Welcome to the second discussion of the Relaxed & Groovy Book Club! I’m enjoying the excuse to re-read some of my favorite stories and to talk about why I like them. I hope you’ll tell me whether or not you like the books we’ve read. (It’s really okay if you don’t!)
March’s book is one that I would seriously love to shove into everyone’s hands and watch them read.
March’s Relaxed & Groovy Book Club selection:
EVERY DAY by David Levithan
Published by: Knopf Books for Young Readers
Release Date: August 28, 2012
Genres: YA, Contemporary, Romance, Fantasy
Every day a different body. Every day a different life. Every day in love with the same girl.
In his New York Times bestselling novel, David Levithan introduces readers to what Entertainment Weekly calls a “wise, wildly unique” love story about A, a teen who wakes up every morning in a different body, living a different life.
There’s never any warning about where it will be or who it will be. A has made peace with that, even established guidelines by which to live: Never get too attached. Avoid being noticed. Do not interfere. It’s all fine until the morning that A wakes up in the body of Justin and meets Justin’s girlfriend, Rhiannon. From that moment, the rules by which A has been living no longer apply. Because finally A has found someone he wants to be with—day in, day out, day after day.
With his new novel, David Levithan, bestselling co-author of Will Grayson, Will Grayson, and Nick and Norah’s Infinite Playlist, has pushed himself to new creative heights. He has written a captivating story that will fascinate readers as they begin to comprehend the complexities of life and love in A’s world, as A and Rhiannon seek to discover if you can truly love someone who is destined to change every day. (From author’s website.)
This novel is beyond fantastic.
Let’s peek at the opening:
I wake up.
Immediately I have to figure out who I am. It’s not just the body – opening my eyes and discovering whether the skin on my arm is light or dark, whether my hair is long or short, whether I’m fat of thin, boy or girl, scarred or smooth. The body is the easiest thing to adjust to, if you’re used to waking up in a new one each morning. It’s the life, the context of the body, that can be hard to grasp.
Every day I am someone else. I am myself – I know I am myself – but I am also someone else.
It has always been like this.
The information is there. I wake up, open my eyes, understand that it is a new morning, a new place. The biography kicks in, a welcome gift from the not-me part of the mind. Today I am Justin. Somehow I know this – my name is Justin – and at the same time I know that I’m not really Justin, I’m only borrowing his life for a day. I look around and know that this is his room. This is his home. The alarm will go off in seven minutes.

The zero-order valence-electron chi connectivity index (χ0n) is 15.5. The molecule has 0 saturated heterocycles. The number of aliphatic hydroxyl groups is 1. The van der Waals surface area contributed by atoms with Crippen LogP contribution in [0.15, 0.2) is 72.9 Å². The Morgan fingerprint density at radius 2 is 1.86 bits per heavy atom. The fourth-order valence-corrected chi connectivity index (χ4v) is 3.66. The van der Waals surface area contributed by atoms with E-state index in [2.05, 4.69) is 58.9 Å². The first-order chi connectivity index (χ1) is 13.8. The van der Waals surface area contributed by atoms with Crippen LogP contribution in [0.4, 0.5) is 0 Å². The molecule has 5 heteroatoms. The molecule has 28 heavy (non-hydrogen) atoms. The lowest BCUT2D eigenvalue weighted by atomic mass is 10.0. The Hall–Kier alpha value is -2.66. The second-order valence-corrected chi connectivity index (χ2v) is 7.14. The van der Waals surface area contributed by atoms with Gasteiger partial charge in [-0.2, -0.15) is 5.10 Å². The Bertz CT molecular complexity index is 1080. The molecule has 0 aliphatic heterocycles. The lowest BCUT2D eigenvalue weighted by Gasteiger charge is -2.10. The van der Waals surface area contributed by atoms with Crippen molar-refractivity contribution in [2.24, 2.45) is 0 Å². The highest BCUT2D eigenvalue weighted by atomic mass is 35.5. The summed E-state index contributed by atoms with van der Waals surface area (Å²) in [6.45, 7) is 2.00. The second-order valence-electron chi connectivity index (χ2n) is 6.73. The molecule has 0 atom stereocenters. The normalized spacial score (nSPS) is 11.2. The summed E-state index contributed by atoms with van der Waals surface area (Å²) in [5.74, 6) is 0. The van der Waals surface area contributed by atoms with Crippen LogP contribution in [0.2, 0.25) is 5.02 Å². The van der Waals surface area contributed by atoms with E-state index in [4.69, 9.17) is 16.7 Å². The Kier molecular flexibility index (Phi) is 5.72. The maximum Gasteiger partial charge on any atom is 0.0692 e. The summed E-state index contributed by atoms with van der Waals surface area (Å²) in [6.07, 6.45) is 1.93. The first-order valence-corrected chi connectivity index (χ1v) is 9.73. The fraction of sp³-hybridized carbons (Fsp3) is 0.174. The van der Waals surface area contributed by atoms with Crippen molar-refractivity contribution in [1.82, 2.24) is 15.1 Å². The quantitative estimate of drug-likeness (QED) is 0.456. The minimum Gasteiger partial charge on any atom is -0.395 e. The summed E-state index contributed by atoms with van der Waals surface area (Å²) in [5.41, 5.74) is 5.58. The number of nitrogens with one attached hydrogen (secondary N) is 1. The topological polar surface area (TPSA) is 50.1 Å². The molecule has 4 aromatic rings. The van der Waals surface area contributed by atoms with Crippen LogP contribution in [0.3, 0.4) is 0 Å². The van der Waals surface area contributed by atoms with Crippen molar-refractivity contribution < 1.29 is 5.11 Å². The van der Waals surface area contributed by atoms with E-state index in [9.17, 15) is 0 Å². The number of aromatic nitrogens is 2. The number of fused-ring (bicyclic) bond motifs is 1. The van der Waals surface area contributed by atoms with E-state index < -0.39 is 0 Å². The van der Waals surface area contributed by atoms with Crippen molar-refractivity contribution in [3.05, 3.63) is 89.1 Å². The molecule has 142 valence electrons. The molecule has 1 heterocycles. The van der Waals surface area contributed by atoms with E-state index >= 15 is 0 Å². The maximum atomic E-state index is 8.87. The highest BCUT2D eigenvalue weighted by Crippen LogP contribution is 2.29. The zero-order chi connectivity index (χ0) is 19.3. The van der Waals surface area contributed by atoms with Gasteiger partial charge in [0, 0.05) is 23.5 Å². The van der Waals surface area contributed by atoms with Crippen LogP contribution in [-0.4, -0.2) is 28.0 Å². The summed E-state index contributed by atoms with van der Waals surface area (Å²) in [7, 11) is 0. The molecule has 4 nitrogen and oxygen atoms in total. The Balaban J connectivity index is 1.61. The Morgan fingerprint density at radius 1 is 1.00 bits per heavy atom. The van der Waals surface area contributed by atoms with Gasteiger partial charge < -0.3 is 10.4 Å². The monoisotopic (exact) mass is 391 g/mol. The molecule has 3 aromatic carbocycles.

I’m never the same person twice, but I’ve certainly been this type before. Clothes everywhere. Far more video games than books. Sleeps in his boxers. From the taste of his mouth, a smoker. But not so addicted that he needs one as soon as he wakes up.
“Good morning, Justin,” I say. Checking out his voice. Low. The voice in my head is always different.
Justin doesn’t take care of himself. His scalp itches. His eyes don’t want to open. He hasn’t gotten much sleep.
Already I know I’m not going to like today.
Not your average story right from the start. And it just gets better. This character Leviathan has created is amazing. The situation he’s put this character in, switching lives every day, allows ‘A’ to comment on the human condition in a unique way and offer up fantastic insights. Here’s one near the beginning of the book:
I know from experience that beneath every peripheral girl is a central truth. She’s hiding hers away, but at the same time she wants me to see it. That is she wants Justin to see it. And it’s there, just out of my reach. A sound waiting to be a word.
Leviathan’s character ‘A’ sees more about humanity because of the way he lives, the way he experiences life.
The Questions and Possibly Some Answers:
How ‘A’ lives cannot be an easy thing to adjust to, how would you cope with losing your identity every day? Or changing bodies every day?
It’s hard enough trying to figure out who you are living life as an average teen, can you imagine not having anything to ground you to reality? No home or family to retreat to when you have a bad day? Not even a familiar vessel to call your own?
This story really gets down to the essence of what makes us human, doesn’t it?
I am a drifter, and as lonely as that can be, it is also remarkably freeing. I will never define myself in terms of anyone else. I will never feel the pressure of peers or the burden of parental expectation. I can view everyone as pieces of a whole, and focus on the whole, not the pieces. I have learned how to observe, far better than most people observe. I am not blinded by the past or motivated by the future. I focus on the present, because that is where I am destined to live.
A tries to tread lightly in the lives of each person he becomes – to do no harm is the first rule. Then love comes into the picture and A abandons his carefully constructed rules.
It’s one thing to fall in love. It’s another to feel someone else falling in love with you, and to feel a responsibility toward that love.
A hijacks the next day’s body, Nathan, to see Rhiannon again. When Nathan wakes up remembering details of what happened this leads to trouble for A.
Still, A continues to pursue his love of Rhiannon. A tries to find a way to see Rhiannon every day, and to make her see him as the same person inside, even though the body outside changes every day. No matter what body type or gender, no matter how far A must travel, or how complicated that makes life for the person A has taken over, A must see her at all costs.